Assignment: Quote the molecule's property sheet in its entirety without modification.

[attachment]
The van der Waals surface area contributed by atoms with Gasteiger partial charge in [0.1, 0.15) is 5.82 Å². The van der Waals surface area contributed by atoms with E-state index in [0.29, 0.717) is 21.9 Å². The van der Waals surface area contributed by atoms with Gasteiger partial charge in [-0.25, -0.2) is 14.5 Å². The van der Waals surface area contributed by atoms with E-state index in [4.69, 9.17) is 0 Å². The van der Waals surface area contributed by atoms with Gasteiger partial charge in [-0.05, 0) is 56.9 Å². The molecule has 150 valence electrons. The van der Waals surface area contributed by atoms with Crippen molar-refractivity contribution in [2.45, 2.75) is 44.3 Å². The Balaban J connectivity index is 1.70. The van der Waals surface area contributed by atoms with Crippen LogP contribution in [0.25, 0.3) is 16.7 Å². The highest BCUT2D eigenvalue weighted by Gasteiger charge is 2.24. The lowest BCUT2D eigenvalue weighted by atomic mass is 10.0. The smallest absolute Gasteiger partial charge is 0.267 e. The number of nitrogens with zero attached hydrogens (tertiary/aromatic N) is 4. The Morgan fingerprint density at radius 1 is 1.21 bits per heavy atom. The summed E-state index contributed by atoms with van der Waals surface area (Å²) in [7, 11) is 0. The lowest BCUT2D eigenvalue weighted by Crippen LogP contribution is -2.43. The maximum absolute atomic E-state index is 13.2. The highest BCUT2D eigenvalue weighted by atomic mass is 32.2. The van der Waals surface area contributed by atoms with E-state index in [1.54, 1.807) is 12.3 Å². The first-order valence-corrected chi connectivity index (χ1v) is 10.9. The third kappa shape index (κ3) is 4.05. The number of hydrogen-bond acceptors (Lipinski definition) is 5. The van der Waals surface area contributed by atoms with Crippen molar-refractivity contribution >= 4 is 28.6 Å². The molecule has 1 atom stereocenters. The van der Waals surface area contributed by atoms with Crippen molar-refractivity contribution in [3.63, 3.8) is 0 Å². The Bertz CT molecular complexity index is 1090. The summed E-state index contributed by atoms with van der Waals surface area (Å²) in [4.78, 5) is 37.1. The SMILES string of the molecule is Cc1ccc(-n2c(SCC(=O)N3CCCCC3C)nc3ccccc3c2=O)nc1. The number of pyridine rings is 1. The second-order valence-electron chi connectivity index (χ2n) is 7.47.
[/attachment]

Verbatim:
The van der Waals surface area contributed by atoms with Gasteiger partial charge in [0.1, 0.15) is 5.82 Å². The van der Waals surface area contributed by atoms with E-state index in [0.29, 0.717) is 21.9 Å². The van der Waals surface area contributed by atoms with Gasteiger partial charge in [-0.25, -0.2) is 14.5 Å². The van der Waals surface area contributed by atoms with E-state index in [4.69, 9.17) is 0 Å². The van der Waals surface area contributed by atoms with Gasteiger partial charge in [-0.05, 0) is 56.9 Å². The molecule has 150 valence electrons. The van der Waals surface area contributed by atoms with Crippen molar-refractivity contribution in [2.45, 2.75) is 44.3 Å². The Balaban J connectivity index is 1.70. The van der Waals surface area contributed by atoms with Crippen LogP contribution in [0.25, 0.3) is 16.7 Å². The highest BCUT2D eigenvalue weighted by Gasteiger charge is 2.24. The lowest BCUT2D eigenvalue weighted by atomic mass is 10.0. The smallest absolute Gasteiger partial charge is 0.267 e. The number of nitrogens with zero attached hydrogens (tertiary/aromatic N) is 4. The Morgan fingerprint density at radius 1 is 1.21 bits per heavy atom. The summed E-state index contributed by atoms with van der Waals surface area (Å²) in [7, 11) is 0. The lowest BCUT2D eigenvalue weighted by Crippen LogP contribution is -2.43. The maximum absolute atomic E-state index is 13.2. The highest BCUT2D eigenvalue weighted by atomic mass is 32.2. The van der Waals surface area contributed by atoms with E-state index in [1.54, 1.807) is 12.3 Å². The first-order valence-corrected chi connectivity index (χ1v) is 10.9. The third kappa shape index (κ3) is 4.05. The number of hydrogen-bond acceptors (Lipinski definition) is 5. The van der Waals surface area contributed by atoms with Crippen molar-refractivity contribution >= 4 is 28.6 Å². The molecule has 1 atom stereocenters. The van der Waals surface area contributed by atoms with Crippen molar-refractivity contribution in [3.63, 3.8) is 0 Å². The Bertz CT molecular complexity index is 1090. The summed E-state index contributed by atoms with van der Waals surface area (Å²) in [4.78, 5) is 37.1. The SMILES string of the molecule is Cc1ccc(-n2c(SCC(=O)N3CCCCC3C)nc3ccccc3c2=O)nc1. The number of pyridine rings is 1. The second-order valence-electron chi connectivity index (χ2n) is 7.47.